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Get Respect at Work: Stop Taking Notes

Get Respect at Work: Stop Taking Notes

One meaningful way to set expectations with your superiors is to reframe your value to the organization. For example, reject the temptation to take notes during meetings. Altruistic behavior tends to benefit some people but harm others. If you want to be offered game-changing work, raises and bonuses, do not accept undervalued assignments to avoid missing out on significant job-changing opportunities. Redirect those tasks to others who need to develop experience.

Avoid note taking duties because you limit your ability to contribute your own ideas during the meeting. While helping out in the right circumstances earns respect, it typically doesn't represent power, expertise, or leadership. If you want to keep conscientious track of details, certainly take your own notes but retain them for your personal use. Focus on maintaining a presence that represents your best side. Change the perception about your capacity to think on your feet  When you're typing, you're not typically listening fully. Resist taking on invisible roles to save your time for the events that get appropriate visibility and earn a high-value contributor rating.

Another way to lighten your load and garner respect involves avoiding volunteering for tasks that lack visibility, including coordinating schedules for meetings, fixing typos for others or other thankless jobs. These activities tend to be time-consuming and mentally exhausting but don't contribute to your personal productivity. Encourage other people do their own work and improve the group dynamic as well. When you have too many responsibilities related to managing the emotions and relationships of those closest to you, you take on a load that quickly becomes overwhelming.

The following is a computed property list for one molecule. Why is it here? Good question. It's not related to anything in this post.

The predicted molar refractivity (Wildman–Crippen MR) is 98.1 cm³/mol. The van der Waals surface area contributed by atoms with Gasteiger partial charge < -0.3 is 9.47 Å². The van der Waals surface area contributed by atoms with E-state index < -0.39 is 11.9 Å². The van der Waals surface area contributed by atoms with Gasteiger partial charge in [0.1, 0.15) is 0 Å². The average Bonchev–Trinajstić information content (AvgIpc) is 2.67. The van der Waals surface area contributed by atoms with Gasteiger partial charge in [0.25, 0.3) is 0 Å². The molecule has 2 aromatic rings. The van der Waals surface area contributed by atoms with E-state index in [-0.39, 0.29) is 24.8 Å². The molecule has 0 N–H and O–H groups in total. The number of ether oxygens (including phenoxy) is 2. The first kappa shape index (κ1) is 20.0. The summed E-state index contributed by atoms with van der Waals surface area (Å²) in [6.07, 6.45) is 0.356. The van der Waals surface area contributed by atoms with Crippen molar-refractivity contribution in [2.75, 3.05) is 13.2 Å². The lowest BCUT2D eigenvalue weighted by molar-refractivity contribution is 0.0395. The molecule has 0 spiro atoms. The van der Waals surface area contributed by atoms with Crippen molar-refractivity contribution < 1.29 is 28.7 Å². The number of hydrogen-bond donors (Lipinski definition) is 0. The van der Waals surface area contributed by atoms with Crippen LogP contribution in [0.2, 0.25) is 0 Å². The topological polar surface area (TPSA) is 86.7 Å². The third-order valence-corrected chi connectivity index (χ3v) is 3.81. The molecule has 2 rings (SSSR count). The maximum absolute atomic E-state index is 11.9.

When you have to remember to remind others to do the work, it may not release you from the stress of getting the work done. Don't let others passively sit back and wait to be told what to do, get them to take action. Mental effort takes energy, and you need to redirect yours towards more rewarding work. Scheduling conference rooms, ensuring participation and coordinating speakers may ensure the meeting runs smoothly but rarely gets recognized. Instead, suggest assigning housekeeping roles in meetings, so people take the initiative and recognize the need for an equal distribution of the effort necessary to keep things running as planned.

Make sure work you do fits into your job description and measures your impact on the organization accordingly. Other people may have similar concerns about the action they take on without recognition. Everyone wins when invisible tasks get made visible. To equalize the mental load that takes its toll, minimize the number of approvals, reminders, and follow-ups you do. Make others accountable. Avoid self-sabotage by turn down requests that don't provide value. You'll be glad you did.